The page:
This is also wise to do while out scouting or looking for the specific game you will be hunting. By doing this, you will in a way train your mind to judge the size of the animal at different yardages; like how big a deer is at 20 yards versus how big it is at 60 yards.
Practicing distance guessing is critical for archery hunters as there are times when it is not possible to range the animal before taking a shot. It’s handy if you need a second opinion if your rangefinder isn’t working correctly.
Any hunter knows that the wind can be your best friend or your worst enemy. But a typical understanding of the wind is a great tool to have in your pocket.
Thermals are something that not everyone understands. As soon as the ground is warmer than the air (from the sun hitting it) regardless of the way the wind is blowing, heat rises which means the thermals are going to pull your scent up.
A mountain or hill is the same, except it will either pull your sent up or down the hill depending if the ground is warmer or cooler.
So if you are hiking a hill where there might be animals on top, make sure to go up on the shady side in order for the thermals to pull your scent down. Unfortunately during midday, most of the time, an animal will smell you regardless of what side you trek as everything is pulled up.
It would be best to wait for the game till you can see that the outside temperature is cooling off.
Familiarity is the Key
You have to know what the wind does on a “normal day” on the location that you plan to hunt on. Where I live, the wind blows west the first thing in the morning until around 10:00 AM, and then it shifts and blows east the rest of the day. So all of my morning stalks, I make sure to incorporate this to my plan.
Example if the deer is in my west, I check the time to guess how long it may take to get to the animal. If it is going to be after 10:00 AM, then I make sure to stay east of the animal.
7. Hold Steady or Float
The argument of which method between the 2 is better for archery:
- Place the pin on your target and hold perfectly still as you aim and shoot, or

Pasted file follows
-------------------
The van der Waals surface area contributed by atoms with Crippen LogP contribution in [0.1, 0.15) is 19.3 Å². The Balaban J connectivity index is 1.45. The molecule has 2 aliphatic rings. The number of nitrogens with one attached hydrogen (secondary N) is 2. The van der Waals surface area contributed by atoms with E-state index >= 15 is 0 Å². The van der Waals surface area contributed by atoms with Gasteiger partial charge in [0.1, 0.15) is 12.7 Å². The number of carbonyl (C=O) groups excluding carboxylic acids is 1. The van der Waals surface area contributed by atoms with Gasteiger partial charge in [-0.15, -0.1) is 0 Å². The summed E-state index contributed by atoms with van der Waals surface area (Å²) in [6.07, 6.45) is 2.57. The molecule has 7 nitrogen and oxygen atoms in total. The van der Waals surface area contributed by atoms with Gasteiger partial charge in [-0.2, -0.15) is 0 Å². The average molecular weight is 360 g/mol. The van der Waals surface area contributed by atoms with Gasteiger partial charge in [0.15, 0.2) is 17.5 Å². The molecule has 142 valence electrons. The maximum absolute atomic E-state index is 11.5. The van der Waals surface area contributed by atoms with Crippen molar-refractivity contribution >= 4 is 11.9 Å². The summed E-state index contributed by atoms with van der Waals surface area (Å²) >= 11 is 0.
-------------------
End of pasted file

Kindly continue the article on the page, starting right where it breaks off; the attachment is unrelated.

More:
- Float your pin and only release when you pass over the target.
If you have a surgeon’s hands and you are as steady as they come, the answer is obvious. But if you are anything like me who don’t have the steadiest shot, then floating the pin may be your best option. Or at least give it a try at the range.
Floating your pin means that you don’t hold perfectly still, you slowly move the pin around the target. This means that you are the one in control and you know when the pin should be dead center as you can anticipate your own movement.
But on the downside of this method, it could cause you to pull your trigger too soon, or jerk hard when you pull the trigger.
So practice both methods and see what works best for you.
8. Shoot Your Bow in the Field
Piggybacking on the practice tip is something that I do quite often but what helped me immensely is that I shoot my bow in the field. You can’t practice kicking a field goal in the Super Bowl while down by two with one second left in the game. That kind of pressure can only be felt when you are in that situation.
Just like the pressure from drawing on a trophy animal can only be replicated by doing it: drawing your bow back on a trophy animal. However, as soon as archery squirrel season opens up where I live, I take my filed tips off and toss on blunts and judo points.
Of course I lose and break quite a few arrows. But when I make a shot on a squirrel or rabbit, it sure makes deer and elk look a whole lot bigger.
9. Inspect Your Equipment
With the invention of carbon arrows, the speed of the current bows seems to put Robin Hood to shame. However with the use of these arrows, it is imperative that you flex and inspect them as often as possible.
I personally inspect them after every shot to my target. It is a little overkill I know, but if you ever feel like seeing some horrific images, try Googling “carbon arrow accident”. It seems to give a whole new meaning to the term “safety first”.
The amount of energy that a modern compound bow generates is unreal. And if there is any nick or flaw in the carbon arrows, then there is a chance that it could fail as soon as you trigger your release.
Along with inspecting your arrows, it is wise to inspect your bow too. During your regular maintenance of waxing your string, make sure to do an overall check and look for frays or cuts. Also remember to survey your cams for any dents or gashes.
Learning the Hard Way
As I was stalking an elk, I got within 40 yards of a decent 360-inch bull. I slowly stood up from the tall grass I was hiding in. As he looked over me I drew my bow; just as I hit the let off, I heard a pop and my bow string went limp.
I stood there in shock as the elk bugled my direction and slowly walked off down a hill. I looked at my bow and saw that the string had slipped off the top cam and cut into it which caused it to be stuck at full draw. Until now, I still don’t know what caused my bow to do that.
But if I inspected it before hunting that morning, there was a chance I may have prevented it from happening.
Luckily I wasn’t hurt. I sure got off lucky and since then, I make sure to check my arrows, my string and the rest of my bow before and after I shoot each session.
Written by Chris Waters from Outdoor Empire
Chris Waters was born and raised in a small town in west Arizona of around 5,000 people. At a very young age, he was introduced to hunting by his father and since then he has hunted everything from muzzleloader to archery, including deer, elk, antelope, ducks and more. He loves every minute of being outdoors